W.A.V.E. people - Workers Against Virtually Everything.  

    P.A.V.E. people - Parishioners Against Virtually Everything.  

    N.I.M.B.Y. people - Not In My Back Yard! 

    Every state, community, organization has people like these folks, but we tend to discount them or say, “That's just them. They always look at the negative.”

    If you want to grow, but have issues in your community where you just can't get moving because of some people or obstacle, take an honest look at the issues that keep your community/ies "stuck." 

    Look at your community culture.

    I have served in chamber of commerce and economic development organizations my entire professional career and I know those organizations are paid to promote all the good the community has to offer.

    However, communities that thrive are those who will publicly look for the bad, as well as promote the good. Thriving communities commit to being better.

    If you are committed, you will do whatever it takes. You stop blaming other people and circumstances for your situations. You learn what you need to learn. You practice what you need to practice. You put all attention / focus on how you will achieve your goals.

    How do you know what needs to be addressed if you don’t look at the downside of your community?

    Here are two pain points:

    • Are you increasing population?  and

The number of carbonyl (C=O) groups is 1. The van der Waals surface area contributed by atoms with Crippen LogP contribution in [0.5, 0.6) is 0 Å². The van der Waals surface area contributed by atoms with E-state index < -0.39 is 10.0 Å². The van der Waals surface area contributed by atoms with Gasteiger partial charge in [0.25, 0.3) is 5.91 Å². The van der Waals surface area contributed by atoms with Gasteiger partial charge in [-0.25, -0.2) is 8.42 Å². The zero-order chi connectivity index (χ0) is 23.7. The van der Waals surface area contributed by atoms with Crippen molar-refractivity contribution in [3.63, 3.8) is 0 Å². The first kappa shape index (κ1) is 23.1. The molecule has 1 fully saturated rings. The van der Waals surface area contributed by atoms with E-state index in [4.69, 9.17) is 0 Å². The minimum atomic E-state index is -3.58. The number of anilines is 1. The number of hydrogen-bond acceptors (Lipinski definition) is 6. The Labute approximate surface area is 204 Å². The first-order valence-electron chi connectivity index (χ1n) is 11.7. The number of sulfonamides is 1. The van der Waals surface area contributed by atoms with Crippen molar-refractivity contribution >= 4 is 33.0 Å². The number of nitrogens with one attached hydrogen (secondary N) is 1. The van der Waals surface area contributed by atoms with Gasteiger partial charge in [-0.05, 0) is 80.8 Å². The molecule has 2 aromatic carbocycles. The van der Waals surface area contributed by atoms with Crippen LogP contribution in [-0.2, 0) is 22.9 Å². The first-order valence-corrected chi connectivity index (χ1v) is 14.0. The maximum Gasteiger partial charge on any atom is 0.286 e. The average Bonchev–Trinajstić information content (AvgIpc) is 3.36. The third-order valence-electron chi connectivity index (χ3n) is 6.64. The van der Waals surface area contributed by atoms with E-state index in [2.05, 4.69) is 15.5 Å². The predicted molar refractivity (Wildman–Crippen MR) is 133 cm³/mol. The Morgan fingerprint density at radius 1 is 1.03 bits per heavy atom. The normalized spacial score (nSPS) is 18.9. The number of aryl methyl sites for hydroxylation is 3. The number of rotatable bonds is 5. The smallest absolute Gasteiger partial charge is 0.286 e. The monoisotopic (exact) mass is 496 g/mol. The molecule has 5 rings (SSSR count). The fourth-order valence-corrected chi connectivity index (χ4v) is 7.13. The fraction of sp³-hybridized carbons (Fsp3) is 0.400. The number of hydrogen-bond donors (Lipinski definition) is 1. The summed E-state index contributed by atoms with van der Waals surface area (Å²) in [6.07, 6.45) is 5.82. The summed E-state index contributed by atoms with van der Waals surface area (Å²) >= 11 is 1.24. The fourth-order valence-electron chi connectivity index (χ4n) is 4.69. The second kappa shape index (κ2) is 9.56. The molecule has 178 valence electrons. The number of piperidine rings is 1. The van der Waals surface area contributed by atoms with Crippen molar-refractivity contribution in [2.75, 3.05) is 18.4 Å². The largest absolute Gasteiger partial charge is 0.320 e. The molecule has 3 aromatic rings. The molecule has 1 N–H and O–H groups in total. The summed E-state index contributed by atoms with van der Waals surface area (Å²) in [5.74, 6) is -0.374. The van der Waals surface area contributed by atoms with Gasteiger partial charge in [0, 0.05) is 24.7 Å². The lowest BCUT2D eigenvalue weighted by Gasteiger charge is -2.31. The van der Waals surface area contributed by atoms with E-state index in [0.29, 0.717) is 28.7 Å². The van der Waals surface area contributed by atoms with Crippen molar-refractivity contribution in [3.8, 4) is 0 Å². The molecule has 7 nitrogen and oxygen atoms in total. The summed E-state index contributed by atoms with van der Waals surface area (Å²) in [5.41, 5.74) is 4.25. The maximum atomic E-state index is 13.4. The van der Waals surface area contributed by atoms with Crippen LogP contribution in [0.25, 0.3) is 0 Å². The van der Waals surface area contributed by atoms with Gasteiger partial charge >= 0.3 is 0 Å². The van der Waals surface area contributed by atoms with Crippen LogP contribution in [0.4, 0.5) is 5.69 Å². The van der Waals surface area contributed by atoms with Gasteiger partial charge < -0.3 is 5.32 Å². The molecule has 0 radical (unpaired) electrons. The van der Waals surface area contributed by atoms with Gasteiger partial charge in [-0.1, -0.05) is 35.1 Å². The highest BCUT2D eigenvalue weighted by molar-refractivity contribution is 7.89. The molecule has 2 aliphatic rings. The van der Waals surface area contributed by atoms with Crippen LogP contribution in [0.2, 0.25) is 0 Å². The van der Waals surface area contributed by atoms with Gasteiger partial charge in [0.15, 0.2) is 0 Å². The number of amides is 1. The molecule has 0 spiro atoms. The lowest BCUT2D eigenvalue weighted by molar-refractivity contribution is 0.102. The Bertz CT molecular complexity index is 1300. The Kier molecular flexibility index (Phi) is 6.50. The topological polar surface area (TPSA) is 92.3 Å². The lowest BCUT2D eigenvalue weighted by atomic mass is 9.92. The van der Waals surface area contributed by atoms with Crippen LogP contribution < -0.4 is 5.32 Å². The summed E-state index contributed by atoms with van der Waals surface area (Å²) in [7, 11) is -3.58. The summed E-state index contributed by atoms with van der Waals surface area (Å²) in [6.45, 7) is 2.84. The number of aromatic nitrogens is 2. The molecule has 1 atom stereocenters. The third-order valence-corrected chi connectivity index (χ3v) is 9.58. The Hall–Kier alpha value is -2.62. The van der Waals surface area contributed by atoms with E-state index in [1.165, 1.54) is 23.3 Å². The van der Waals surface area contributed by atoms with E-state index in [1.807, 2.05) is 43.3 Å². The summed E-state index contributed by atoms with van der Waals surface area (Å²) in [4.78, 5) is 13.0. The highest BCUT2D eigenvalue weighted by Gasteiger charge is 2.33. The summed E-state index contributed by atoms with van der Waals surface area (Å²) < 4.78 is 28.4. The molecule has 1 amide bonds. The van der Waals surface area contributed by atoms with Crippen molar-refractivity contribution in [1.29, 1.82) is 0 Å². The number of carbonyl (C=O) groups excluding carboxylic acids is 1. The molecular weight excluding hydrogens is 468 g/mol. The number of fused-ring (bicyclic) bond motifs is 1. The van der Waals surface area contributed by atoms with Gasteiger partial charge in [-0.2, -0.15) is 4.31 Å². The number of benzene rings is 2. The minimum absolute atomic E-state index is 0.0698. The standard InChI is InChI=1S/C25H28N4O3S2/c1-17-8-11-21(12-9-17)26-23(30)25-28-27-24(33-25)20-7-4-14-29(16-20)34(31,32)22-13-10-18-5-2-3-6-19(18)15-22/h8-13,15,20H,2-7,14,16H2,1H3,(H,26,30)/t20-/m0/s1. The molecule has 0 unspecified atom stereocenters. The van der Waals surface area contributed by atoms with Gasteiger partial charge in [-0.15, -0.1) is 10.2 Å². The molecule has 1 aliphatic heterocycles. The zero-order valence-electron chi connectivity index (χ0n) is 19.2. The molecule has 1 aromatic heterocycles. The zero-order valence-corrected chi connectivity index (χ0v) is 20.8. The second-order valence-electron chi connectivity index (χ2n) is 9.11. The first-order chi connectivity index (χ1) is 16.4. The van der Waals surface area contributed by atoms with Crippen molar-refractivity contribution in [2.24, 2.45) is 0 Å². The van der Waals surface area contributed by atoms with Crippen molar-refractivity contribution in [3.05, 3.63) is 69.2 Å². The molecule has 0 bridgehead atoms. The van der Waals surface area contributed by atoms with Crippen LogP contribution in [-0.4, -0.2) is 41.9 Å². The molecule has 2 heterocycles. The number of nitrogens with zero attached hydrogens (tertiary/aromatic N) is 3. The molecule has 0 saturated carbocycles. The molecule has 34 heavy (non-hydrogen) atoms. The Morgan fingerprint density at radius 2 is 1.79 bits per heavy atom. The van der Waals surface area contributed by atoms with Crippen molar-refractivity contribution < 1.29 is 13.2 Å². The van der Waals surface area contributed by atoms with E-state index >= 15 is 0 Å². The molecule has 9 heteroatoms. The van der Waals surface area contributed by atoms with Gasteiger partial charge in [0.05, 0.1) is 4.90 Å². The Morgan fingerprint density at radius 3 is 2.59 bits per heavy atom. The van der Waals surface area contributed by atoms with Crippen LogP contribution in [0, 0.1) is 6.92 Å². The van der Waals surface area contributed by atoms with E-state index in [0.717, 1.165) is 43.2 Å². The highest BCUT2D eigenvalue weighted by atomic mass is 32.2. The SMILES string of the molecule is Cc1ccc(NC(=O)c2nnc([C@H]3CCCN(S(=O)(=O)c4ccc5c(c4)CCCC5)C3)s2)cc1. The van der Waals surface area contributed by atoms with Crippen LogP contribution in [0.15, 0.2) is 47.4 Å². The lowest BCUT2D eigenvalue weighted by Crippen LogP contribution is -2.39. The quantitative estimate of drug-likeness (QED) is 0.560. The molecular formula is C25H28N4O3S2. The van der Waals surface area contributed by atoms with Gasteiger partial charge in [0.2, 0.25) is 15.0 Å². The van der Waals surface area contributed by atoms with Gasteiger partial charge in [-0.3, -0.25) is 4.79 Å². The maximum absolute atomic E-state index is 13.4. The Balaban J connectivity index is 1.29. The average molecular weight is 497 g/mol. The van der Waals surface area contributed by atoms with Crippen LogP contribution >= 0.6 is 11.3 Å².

• Are you decreasing poverty?

    Making headway on these two goals signals how welcoming people find your community.

    In my research, states with a higher population of non-native-born citizens - people who were not born in, but are living in your state - are growing at a faster rate and have higher incomes than states with a higher population of native-born; those born in and living in the state.

    Ask those who moved into your community - people who do not have grandparents buried in the local cemetery - if they feel welcome and feel they belong. Even if they've lived there 20+ years.

    Ask those who come to your church and sit in somebody else's pew.

    Ask your youth. Do they feel they belong? Do they see a future in your town?

     

    Look at your culture. How your community "grew up."

    To address these issues, you need to start with Why? Why does your community exist?

    Do you know “why?" Are you asking?